McDonald’s confirmed it is changing a policy on how its restaurants get their supply of pork and beef amid meat shortages caused by the CCP virus pandemic.
Burger patties, bacon, and sausage have been placed under the firm’s controlled allocation policy, meaning that the McDonald’s supply chain will send restaurants meat based on calculated demand, the firm told Business Insider. Normally, management orders the amount believed will be needed at a specific location.
McDonald’s distribution centers went on managed supply, while restaurants are under its controlled allocation policy as a precaution, the firm said.
The changes in policy have come as producers warned that there might be a U.S.-wide shortage of meat as workers get infected by the CCP (Chinese Communist Party) virus, a novel coronavirus that emerged in China last year. Some plants have been forced to shut down.
“As pork, beef and chicken plants are being forced to close, even for short periods of time, millions of pounds of meat will disappear from the supply chain,” Tyson Foods chairman John Tyson warned in an open letter last week. “As a result, there will be limited supply of our products available in grocery stores until we are able to reopen our facilities that are currently closed.”
Meanwhile, Smithfield Foods, a Chinese-owned firm that operates in the United States, and JBS have also confirmed plant closures in recent weeks.
The threat of a meat shortage prompted President Donald Trump to invoke the Defense Production Act to order meat processing plants to stay open.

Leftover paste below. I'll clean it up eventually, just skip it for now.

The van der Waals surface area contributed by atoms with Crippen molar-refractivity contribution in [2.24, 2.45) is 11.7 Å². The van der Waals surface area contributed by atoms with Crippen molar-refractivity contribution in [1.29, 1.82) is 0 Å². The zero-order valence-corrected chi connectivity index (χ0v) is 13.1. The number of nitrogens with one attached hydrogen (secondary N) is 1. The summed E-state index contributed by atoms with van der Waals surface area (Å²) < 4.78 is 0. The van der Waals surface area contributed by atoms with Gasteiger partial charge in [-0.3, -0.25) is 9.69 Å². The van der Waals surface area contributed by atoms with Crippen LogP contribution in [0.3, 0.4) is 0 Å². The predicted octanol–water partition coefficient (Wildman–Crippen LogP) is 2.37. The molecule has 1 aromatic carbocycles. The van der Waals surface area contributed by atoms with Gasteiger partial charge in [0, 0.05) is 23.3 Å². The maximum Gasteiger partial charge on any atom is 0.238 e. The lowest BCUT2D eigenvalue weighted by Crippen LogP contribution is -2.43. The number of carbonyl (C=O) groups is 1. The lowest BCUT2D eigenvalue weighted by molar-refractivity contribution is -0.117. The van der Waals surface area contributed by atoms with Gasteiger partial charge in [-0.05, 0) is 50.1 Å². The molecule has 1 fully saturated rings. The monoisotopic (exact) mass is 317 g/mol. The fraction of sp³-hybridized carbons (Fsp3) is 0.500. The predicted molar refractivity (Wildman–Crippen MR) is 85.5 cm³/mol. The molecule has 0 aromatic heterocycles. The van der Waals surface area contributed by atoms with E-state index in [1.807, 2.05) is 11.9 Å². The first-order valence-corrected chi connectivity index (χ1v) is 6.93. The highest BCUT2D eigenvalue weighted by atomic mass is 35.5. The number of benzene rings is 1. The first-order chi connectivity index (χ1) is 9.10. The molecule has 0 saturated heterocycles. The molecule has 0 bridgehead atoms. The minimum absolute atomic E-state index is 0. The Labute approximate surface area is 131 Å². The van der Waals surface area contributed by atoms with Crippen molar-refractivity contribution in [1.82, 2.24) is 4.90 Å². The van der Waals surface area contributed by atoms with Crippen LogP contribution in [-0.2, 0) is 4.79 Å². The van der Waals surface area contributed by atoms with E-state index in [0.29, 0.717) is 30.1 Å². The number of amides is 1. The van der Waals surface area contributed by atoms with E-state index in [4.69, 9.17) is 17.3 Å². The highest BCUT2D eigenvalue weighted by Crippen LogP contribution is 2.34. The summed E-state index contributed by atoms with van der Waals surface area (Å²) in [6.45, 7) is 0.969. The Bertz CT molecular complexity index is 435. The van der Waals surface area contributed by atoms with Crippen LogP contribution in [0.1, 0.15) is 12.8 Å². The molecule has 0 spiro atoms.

“It is important that processors of beef, pork, and poultry (“meat and poultry”) in the food supply chain continue operating and fulfilling orders to ensure a continued supply of protein for Americans. However, outbreaks of COVID-19 among workers at some processing facilities have led to the reduction in some of those facilities’ production capacity,” the president wrote in the order last week.
Trump said that such actions have led to closures of plants, but he stressed that it threatens the supply chain.
“Given the high volume of meat and poultry processed by many facilities, any unnecessary closures can quickly have a large effect on the food supply chain,” Trump wrote.
It comes as nearly 900 people at a Tyson Foods meat plant in north-central Indiana tested positive for the virus, WISH-TV reported.
“The combination of worker absenteeism, COVID-19 cases, and community concerns has resulted in a collective decision to close,” said Steve Stouffer of Tyson’s beef-and-pork subsidiary, according to The Associated Press on April 3o.